Hawaii Lawmakers Push For Harsher Vape Restrictions

The pressure to enact a flavour ban is on, as teachers and health advocates say that nicotine addiction from vapes is disrupting classrooms, and has caused a crises among middle and high school students.

A ban on flavoured vaping products was passed last year but later vetoed because of flaws in the way the measure was written. The ban, was to take effect at the beginning of 2023 and would have banned the sale of flavoured vaping products, menthol cigarettes and flavoured cigars.

Harm reduction experts and vape shop owners keep pointing out that such a ban will only lead to an expanding black market of the products, and data from regions where such bans were imposed support this claim. However educators and parents keep pressuring lawmakers to enact such a ban.

Similarly, Rep. Scot Matayoshi has recently presented a 70% tax proposed under House Bill 537 would bring the tax of vapes to be at par with that on cigarettes. “Nicotine is about as addictive as heroin, but we are selling (nicotine) over the counter, and (it) has many negative health effects that we, as a society, will have to deal with down the line,” he said.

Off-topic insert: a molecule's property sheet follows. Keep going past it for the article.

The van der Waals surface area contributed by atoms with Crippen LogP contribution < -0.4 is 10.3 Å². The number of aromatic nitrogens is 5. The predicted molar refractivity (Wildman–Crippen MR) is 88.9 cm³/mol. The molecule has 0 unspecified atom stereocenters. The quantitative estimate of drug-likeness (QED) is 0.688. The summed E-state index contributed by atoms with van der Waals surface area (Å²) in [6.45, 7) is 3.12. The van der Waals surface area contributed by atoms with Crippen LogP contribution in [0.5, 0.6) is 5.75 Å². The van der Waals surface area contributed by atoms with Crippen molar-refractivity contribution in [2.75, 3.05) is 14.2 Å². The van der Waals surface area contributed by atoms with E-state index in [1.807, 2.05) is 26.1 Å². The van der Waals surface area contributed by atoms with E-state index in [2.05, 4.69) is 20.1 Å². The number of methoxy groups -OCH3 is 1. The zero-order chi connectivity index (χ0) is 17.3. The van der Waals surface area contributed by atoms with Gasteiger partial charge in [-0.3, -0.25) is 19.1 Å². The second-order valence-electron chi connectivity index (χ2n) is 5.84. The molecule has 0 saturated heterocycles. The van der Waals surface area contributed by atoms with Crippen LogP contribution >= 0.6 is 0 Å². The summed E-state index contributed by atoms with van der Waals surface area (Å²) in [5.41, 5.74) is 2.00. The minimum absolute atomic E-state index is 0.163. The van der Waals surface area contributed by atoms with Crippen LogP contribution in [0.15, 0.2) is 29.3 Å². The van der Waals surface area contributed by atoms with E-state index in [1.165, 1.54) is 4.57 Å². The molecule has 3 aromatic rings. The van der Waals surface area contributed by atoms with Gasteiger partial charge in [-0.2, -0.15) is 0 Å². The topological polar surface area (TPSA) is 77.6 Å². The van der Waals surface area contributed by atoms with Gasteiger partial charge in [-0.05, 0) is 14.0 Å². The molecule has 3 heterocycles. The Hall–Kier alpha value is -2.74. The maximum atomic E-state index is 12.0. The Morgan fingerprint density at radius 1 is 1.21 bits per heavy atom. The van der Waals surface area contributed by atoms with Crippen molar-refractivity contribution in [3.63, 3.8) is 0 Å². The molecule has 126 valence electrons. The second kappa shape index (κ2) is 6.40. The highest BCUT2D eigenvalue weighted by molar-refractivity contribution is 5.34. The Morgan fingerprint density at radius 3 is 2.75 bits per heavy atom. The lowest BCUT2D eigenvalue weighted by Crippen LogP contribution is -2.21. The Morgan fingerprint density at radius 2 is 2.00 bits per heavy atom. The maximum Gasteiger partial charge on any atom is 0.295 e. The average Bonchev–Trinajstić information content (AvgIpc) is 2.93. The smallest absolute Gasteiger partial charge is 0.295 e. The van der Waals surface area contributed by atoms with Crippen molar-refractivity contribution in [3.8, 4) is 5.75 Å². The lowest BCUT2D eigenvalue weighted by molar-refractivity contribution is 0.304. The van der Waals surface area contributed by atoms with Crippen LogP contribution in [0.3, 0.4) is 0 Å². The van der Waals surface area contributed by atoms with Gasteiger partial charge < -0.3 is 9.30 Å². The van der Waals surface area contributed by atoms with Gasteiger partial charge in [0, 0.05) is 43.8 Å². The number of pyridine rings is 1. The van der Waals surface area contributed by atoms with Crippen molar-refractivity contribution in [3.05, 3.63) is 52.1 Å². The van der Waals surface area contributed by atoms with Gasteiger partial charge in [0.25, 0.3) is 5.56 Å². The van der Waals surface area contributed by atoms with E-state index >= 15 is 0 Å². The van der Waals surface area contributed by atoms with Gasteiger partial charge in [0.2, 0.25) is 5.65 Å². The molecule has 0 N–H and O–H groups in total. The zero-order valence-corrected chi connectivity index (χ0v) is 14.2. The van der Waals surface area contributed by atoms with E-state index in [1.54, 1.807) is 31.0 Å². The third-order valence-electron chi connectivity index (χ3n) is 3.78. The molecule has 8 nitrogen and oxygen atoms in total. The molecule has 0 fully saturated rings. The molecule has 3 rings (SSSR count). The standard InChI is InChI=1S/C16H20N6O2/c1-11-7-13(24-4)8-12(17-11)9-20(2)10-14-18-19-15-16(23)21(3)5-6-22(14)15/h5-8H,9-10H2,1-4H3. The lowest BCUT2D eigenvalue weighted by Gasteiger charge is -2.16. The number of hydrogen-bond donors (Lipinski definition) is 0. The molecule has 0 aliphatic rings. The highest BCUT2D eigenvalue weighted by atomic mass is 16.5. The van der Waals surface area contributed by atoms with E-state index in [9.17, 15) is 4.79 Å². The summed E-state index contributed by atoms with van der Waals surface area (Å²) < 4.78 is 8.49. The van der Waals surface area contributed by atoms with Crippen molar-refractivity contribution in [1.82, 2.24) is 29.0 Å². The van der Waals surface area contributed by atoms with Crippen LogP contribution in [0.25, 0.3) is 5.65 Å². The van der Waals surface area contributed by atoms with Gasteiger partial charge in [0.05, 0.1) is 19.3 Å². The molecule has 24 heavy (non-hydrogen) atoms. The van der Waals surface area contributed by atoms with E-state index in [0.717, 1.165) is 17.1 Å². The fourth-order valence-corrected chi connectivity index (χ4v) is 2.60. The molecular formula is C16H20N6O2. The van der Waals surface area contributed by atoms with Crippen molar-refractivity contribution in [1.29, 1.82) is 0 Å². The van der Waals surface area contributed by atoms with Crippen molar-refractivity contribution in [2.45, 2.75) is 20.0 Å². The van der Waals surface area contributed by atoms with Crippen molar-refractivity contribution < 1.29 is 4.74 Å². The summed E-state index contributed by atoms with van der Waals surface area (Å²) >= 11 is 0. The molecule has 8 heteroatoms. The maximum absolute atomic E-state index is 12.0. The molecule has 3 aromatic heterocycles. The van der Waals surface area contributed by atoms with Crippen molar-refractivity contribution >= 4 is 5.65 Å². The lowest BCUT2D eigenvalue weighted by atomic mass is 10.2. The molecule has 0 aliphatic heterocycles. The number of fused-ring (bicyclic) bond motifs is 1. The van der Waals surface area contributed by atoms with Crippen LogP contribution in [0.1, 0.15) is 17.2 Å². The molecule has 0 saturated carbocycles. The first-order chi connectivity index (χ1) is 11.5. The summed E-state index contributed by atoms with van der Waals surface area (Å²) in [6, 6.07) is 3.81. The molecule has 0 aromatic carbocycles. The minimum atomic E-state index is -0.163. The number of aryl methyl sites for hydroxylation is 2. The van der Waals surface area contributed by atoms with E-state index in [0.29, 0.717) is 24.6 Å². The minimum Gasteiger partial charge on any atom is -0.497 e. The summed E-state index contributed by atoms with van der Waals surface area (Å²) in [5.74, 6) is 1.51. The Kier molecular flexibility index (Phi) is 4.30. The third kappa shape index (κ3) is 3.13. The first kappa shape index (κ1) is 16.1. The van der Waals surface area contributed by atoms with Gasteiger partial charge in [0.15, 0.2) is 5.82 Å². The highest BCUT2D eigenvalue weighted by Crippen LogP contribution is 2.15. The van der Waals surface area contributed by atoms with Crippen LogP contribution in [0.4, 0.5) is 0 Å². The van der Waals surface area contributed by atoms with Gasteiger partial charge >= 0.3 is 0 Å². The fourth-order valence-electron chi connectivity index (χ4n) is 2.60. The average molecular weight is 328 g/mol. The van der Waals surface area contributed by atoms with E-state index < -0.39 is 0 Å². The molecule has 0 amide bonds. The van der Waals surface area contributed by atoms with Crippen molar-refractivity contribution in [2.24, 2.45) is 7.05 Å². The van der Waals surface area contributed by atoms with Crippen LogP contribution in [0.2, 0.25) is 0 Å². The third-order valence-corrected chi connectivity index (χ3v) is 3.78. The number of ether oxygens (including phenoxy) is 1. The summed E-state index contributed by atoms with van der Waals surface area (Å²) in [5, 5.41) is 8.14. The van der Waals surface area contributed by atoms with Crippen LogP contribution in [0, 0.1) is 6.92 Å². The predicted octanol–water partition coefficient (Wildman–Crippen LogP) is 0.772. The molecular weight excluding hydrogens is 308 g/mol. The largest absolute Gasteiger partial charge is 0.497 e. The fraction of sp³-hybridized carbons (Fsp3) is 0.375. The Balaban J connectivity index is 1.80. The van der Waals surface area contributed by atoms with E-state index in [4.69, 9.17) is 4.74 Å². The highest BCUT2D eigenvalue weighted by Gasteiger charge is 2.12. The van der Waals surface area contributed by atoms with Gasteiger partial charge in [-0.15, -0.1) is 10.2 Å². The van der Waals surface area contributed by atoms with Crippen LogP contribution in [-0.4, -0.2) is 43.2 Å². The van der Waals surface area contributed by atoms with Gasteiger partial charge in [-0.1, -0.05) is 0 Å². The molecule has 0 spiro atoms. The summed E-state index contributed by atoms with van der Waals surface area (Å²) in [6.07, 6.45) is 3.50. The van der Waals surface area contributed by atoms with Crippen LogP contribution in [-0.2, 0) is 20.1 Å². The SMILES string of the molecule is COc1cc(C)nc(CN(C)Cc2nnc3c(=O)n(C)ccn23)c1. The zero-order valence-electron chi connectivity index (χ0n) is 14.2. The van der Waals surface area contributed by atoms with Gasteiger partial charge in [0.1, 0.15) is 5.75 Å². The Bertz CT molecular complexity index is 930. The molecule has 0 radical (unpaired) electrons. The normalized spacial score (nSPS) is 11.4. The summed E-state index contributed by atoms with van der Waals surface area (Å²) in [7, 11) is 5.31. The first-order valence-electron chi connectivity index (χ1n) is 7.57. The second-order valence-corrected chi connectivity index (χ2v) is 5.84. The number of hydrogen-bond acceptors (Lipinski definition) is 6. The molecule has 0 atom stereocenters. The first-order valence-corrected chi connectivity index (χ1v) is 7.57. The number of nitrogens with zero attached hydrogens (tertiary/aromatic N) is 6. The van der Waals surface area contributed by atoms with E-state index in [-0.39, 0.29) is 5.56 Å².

Data indicating that such measures are not effective
Meanwhile, in line with previous findings, a new paper published in the Journal of Health Economics suggests says that setting harsh vape taxes on vaping products just leads to an increase in cigarette sales.

Both bills, (HB 537) and (HB 551) are now before Hawaii’s lawmakers. “The House Finance Committee is expected to approve the two bills Wednesday and send them to the full House, which is expected to move them to the Senate,” reports Hawaii News Now.

Meanwhile, a 2020 testimony at the Massachusetts Department of Revenue’s Illegal Tobacco Task Force discussed data on how vapers were responding to such bans. Non-surprisingly the task force concluded that the flavour ban implemented locally, would lead to “an increase in smuggling activity and black-market sales.”

“I’m concerned that placing an added burden and tasking law enforcement with the enforcement of flavor bans will only stand to create a significant new black market, this includes both cross-state border smuggling and counterfeit tobacco,” said Charles Giblin, a retired special agent in charge of the New Jersey treasury’s office of criminal investigation.